European Union has ordered tech giants including — Google-parent Alphabet, Inc., Meta Platforms and Twitter among others to take serious steps to counter deepfakes and fake accounts on their online platforms. According to an EU document seen by Reuters, the political and economic body has updated its code of practice which will allow it to charge hefty fines on these tech giants if they don’t take action against fake accounts and deepfakes. As a part of its crackdown against fake news, the European Commission is likely to publish the updated code of practice on disinformation on Thursday (May 16).
What are deepfakes?
Deep Learning is a form of AI from which the term “deepfake” has been derived. Deepfakes use deep learning to create images of fake events. These algorithms can teach themselves to solve problems that involve huge sets of data. Fake news creators use this technology to swap faces and voices in videos, images, audio etc. to make realistic-looking fake content.
What is the EU’s new regulation scheme?
In 2018, the European Union introduced a voluntary code that shared responsibilities between regulators and tech companies to tackle fake news. However, this voluntary code is now getting updated to a co-regulation scheme that has pointed out examples of manipulative behaviour such as deepfakes and fake accounts that the tech giants will now be forced to tackle.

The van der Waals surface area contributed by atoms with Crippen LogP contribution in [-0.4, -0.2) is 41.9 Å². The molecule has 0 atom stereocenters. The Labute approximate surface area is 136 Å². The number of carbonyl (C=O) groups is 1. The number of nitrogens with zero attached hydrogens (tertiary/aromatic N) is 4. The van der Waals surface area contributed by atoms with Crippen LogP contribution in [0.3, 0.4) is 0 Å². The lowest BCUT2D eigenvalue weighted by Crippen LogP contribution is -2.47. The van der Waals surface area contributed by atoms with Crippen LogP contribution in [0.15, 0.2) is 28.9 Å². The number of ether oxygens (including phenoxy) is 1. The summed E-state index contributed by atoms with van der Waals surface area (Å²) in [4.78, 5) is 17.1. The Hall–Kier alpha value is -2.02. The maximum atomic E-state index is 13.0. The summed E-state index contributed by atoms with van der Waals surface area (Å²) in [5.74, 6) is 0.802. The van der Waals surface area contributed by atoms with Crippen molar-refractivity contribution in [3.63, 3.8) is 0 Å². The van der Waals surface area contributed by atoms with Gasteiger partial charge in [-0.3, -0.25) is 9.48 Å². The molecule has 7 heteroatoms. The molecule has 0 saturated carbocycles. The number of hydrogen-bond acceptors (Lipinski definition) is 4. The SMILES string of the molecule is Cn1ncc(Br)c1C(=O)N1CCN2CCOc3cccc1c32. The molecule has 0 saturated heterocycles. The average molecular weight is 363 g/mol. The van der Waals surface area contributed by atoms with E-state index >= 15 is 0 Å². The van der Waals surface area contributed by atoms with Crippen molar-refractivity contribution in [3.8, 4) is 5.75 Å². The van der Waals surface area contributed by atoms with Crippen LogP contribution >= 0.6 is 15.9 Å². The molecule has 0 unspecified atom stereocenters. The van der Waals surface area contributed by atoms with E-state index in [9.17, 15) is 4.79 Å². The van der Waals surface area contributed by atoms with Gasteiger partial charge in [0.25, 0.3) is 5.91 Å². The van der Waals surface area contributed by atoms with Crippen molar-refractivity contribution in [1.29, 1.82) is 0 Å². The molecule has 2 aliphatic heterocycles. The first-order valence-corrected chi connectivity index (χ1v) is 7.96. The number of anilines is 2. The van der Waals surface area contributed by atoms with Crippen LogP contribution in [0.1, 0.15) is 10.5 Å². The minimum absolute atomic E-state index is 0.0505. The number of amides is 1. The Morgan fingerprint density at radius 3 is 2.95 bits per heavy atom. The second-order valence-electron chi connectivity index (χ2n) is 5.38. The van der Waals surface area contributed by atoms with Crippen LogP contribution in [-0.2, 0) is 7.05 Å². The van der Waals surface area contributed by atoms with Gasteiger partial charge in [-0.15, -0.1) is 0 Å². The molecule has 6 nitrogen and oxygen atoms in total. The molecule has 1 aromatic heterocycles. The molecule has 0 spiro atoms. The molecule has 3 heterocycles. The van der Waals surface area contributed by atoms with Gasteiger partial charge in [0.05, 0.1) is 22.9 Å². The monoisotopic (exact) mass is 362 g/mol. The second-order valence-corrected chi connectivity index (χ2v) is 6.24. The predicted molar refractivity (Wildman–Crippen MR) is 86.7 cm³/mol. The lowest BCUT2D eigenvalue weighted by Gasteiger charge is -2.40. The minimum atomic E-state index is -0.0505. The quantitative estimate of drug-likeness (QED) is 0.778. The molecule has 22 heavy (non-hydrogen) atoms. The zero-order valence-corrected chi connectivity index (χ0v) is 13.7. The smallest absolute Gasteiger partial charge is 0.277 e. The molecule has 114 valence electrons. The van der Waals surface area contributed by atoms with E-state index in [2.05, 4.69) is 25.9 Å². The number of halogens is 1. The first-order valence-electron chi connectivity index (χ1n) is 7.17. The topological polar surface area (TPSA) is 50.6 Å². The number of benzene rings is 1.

The EU document even mentions that these tech companies will have to “adopt, reinforce and implement clear policies regarding impermissible manipulative behaviours and practices on their services, based on the latest evidence on the conducts and tactics, techniques and procedures (TTP) employed by malicious actors.”
How much fine do the companies have to pay if they fail to comply with the code?
Moreover, this code will also be added to the stricter new EU rules known as the DSA or the Digital Services Act. 27 countries that form the European Union all approved this new law earlier this year which also includes a section on fighting misinformation.
According to DSA, tech companies that fail to comply with the new obligations might risk facing fines of as much as 6% of their global turnover. These companies will have six months to implement their measures once they have signed up for the code. The companies who sign this code will also have to take measures to tackle advertising that includes misinformation and has to provide more transparency on political advertising.
Importance of EU’s new regulation scheme
Computer techniques available in the modern age allow anyone to create deepfakes and hyper-realistic forgeries very easily. This misleading content can affect sensitive topics and situations like politics and war. The harmful effects of fake news have triggered alarm worldwide and have ultimately prompted the EU to take such an action.
EU industry chief Thierry Breton who is leading the body’s crackdown on fake news said that the DSA acts as a “legal backbone” for the Code of Practice against disinformation which also includes heavy dissuasive sanctions.
European Commission’s Vice President Vera Jourova stated that Russia’s invasion of Ukraine, which the country called a special operation was responsible for some of the changes in the code. She even mentioned that the EU will be “better prepared” to tackle fake news (even the ones coming from Russia) once the code is operational.